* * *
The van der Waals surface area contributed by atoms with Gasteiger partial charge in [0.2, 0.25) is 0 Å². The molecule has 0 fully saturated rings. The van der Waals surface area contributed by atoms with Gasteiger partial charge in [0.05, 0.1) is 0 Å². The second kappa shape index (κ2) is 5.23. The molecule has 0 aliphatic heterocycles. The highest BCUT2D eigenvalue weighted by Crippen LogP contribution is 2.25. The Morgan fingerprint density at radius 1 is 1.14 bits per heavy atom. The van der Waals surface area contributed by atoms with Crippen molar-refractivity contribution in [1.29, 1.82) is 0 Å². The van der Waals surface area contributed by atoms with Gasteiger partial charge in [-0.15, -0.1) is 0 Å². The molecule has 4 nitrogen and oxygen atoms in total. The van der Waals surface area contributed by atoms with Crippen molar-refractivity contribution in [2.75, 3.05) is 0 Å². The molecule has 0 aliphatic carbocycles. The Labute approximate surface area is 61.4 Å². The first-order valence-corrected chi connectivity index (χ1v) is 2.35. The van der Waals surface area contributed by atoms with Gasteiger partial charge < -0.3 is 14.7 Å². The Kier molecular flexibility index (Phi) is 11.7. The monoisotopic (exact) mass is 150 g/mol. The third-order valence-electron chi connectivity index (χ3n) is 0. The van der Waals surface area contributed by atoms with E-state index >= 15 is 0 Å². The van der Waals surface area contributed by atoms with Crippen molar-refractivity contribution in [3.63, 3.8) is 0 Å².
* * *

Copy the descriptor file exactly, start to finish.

The van der Waals surface area contributed by atoms with Gasteiger partial charge in [0.2, 0.25) is 0 Å². The molecule has 0 fully saturated rings. The van der Waals surface area contributed by atoms with Gasteiger partial charge in [0.05, 0.1) is 0 Å². The second kappa shape index (κ2) is 5.23. The molecule has 0 aliphatic heterocycles. The highest BCUT2D eigenvalue weighted by Crippen LogP contribution is 2.25. The Morgan fingerprint density at radius 1 is 1.14 bits per heavy atom. The van der Waals surface area contributed by atoms with Crippen molar-refractivity contribution in [1.29, 1.82) is 0 Å². The van der Waals surface area contributed by atoms with Gasteiger partial charge in [-0.15, -0.1) is 0 Å². The molecule has 4 nitrogen and oxygen atoms in total. The van der Waals surface area contributed by atoms with Crippen molar-refractivity contribution in [2.75, 3.05) is 0 Å². The molecule has 0 aliphatic carbocycles. The Labute approximate surface area is 61.4 Å². The first-order valence-corrected chi connectivity index (χ1v) is 2.35. The van der Waals surface area contributed by atoms with Gasteiger partial charge < -0.3 is 14.7 Å². The Kier molecular flexibility index (Phi) is 11.7. The monoisotopic (exact) mass is 150 g/mol. The third-order valence-electron chi connectivity index (χ3n) is 0. The van der Waals surface area contributed by atoms with E-state index >= 15 is 0 Å². The van der Waals surface area contributed by atoms with Crippen molar-refractivity contribution in [3.63, 3.8) is 0 Å².